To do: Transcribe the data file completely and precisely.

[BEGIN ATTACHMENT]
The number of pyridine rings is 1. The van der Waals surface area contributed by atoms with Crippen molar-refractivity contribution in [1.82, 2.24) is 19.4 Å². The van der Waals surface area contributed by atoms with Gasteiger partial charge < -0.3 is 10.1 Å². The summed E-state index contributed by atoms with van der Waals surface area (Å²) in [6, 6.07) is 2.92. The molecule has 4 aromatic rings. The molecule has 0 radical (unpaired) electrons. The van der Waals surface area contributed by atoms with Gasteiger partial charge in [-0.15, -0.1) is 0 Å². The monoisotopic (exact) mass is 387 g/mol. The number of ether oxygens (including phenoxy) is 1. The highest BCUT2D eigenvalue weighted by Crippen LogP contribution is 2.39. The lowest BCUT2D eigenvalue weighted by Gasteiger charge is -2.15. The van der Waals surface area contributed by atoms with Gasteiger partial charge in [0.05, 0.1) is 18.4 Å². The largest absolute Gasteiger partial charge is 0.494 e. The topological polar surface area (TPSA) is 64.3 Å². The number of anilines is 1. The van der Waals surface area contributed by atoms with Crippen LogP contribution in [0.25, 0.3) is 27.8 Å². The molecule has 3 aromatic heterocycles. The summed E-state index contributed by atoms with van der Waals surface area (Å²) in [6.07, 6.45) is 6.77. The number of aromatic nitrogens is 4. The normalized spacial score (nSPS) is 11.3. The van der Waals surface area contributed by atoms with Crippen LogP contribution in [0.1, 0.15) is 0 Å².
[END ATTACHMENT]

The number of pyridine rings is 1. The van der Waals surface area contributed by atoms with Crippen molar-refractivity contribution in [1.82, 2.24) is 19.4 Å². The van der Waals surface area contributed by atoms with Gasteiger partial charge < -0.3 is 10.1 Å². The summed E-state index contributed by atoms with van der Waals surface area (Å²) in [6, 6.07) is 2.92. The molecule has 4 aromatic rings. The molecule has 0 radical (unpaired) electrons. The van der Waals surface area contributed by atoms with Gasteiger partial charge in [-0.15, -0.1) is 0 Å². The monoisotopic (exact) mass is 387 g/mol. The number of ether oxygens (including phenoxy) is 1. The highest BCUT2D eigenvalue weighted by Crippen LogP contribution is 2.39. The lowest BCUT2D eigenvalue weighted by Gasteiger charge is -2.15. The van der Waals surface area contributed by atoms with Gasteiger partial charge in [0.05, 0.1) is 18.4 Å². The largest absolute Gasteiger partial charge is 0.494 e. The topological polar surface area (TPSA) is 64.3 Å². The number of anilines is 1. The van der Waals surface area contributed by atoms with Crippen LogP contribution in [0.25, 0.3) is 27.8 Å². The molecule has 3 aromatic heterocycles. The summed E-state index contributed by atoms with van der Waals surface area (Å²) in [6.07, 6.45) is 6.77. The number of aromatic nitrogens is 4. The normalized spacial score (nSPS) is 11.3. The van der Waals surface area contributed by atoms with Crippen LogP contribution in [0.1, 0.15) is 0 Å².